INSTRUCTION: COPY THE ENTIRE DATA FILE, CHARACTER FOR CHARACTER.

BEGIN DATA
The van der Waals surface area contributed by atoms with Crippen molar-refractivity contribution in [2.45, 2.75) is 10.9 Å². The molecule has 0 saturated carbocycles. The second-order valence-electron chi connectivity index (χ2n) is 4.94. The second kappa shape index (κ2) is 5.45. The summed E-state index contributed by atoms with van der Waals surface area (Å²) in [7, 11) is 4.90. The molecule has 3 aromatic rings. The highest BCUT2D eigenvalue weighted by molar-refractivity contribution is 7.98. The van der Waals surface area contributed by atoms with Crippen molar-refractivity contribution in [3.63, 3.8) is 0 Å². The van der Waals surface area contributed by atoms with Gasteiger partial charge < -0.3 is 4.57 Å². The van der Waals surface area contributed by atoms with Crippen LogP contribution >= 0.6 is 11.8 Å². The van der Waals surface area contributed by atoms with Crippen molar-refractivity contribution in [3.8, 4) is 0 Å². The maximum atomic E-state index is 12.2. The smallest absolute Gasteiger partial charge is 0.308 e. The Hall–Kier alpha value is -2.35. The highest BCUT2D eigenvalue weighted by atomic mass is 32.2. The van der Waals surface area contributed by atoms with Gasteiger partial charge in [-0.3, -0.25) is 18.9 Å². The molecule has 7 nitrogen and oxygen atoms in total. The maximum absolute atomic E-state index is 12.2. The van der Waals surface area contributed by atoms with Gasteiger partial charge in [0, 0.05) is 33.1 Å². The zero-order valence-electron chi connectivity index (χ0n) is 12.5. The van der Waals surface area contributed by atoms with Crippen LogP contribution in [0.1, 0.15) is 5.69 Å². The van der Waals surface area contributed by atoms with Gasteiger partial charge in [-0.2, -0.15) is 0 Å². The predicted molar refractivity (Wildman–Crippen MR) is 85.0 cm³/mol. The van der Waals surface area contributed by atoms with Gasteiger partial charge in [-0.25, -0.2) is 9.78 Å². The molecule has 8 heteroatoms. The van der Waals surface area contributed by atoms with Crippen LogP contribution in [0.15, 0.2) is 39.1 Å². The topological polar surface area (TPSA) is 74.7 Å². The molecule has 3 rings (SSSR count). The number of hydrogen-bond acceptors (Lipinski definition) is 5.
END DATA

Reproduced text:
The van der Waals surface area contributed by atoms with Crippen molar-refractivity contribution in [2.45, 2.75) is 10.9 Å². The molecule has 0 saturated carbocycles. The second-order valence-electron chi connectivity index (χ2n) is 4.94. The second kappa shape index (κ2) is 5.45. The summed E-state index contributed by atoms with van der Waals surface area (Å²) in [7, 11) is 4.90. The molecule has 3 aromatic rings. The highest BCUT2D eigenvalue weighted by molar-refractivity contribution is 7.98. The van der Waals surface area contributed by atoms with Crippen molar-refractivity contribution in [3.63, 3.8) is 0 Å². The van der Waals surface area contributed by atoms with Gasteiger partial charge < -0.3 is 4.57 Å². The van der Waals surface area contributed by atoms with Crippen LogP contribution >= 0.6 is 11.8 Å². The van der Waals surface area contributed by atoms with Crippen molar-refractivity contribution in [3.8, 4) is 0 Å². The maximum atomic E-state index is 12.2. The smallest absolute Gasteiger partial charge is 0.308 e. The Hall–Kier alpha value is -2.35. The highest BCUT2D eigenvalue weighted by atomic mass is 32.2. The van der Waals surface area contributed by atoms with Gasteiger partial charge in [-0.3, -0.25) is 18.9 Å². The molecule has 7 nitrogen and oxygen atoms in total. The maximum absolute atomic E-state index is 12.2. The van der Waals surface area contributed by atoms with Gasteiger partial charge in [0, 0.05) is 33.1 Å². The zero-order valence-electron chi connectivity index (χ0n) is 12.5. The van der Waals surface area contributed by atoms with Crippen LogP contribution in [0.1, 0.15) is 5.69 Å². The van der Waals surface area contributed by atoms with Gasteiger partial charge in [-0.2, -0.15) is 0 Å². The predicted molar refractivity (Wildman–Crippen MR) is 85.0 cm³/mol. The van der Waals surface area contributed by atoms with Gasteiger partial charge in [-0.25, -0.2) is 9.78 Å². The molecule has 8 heteroatoms. The van der Waals surface area contributed by atoms with Crippen LogP contribution in [0.15, 0.2) is 39.1 Å². The topological polar surface area (TPSA) is 74.7 Å². The molecule has 3 rings (SSSR count). The number of hydrogen-bond acceptors (Lipinski definition) is 5.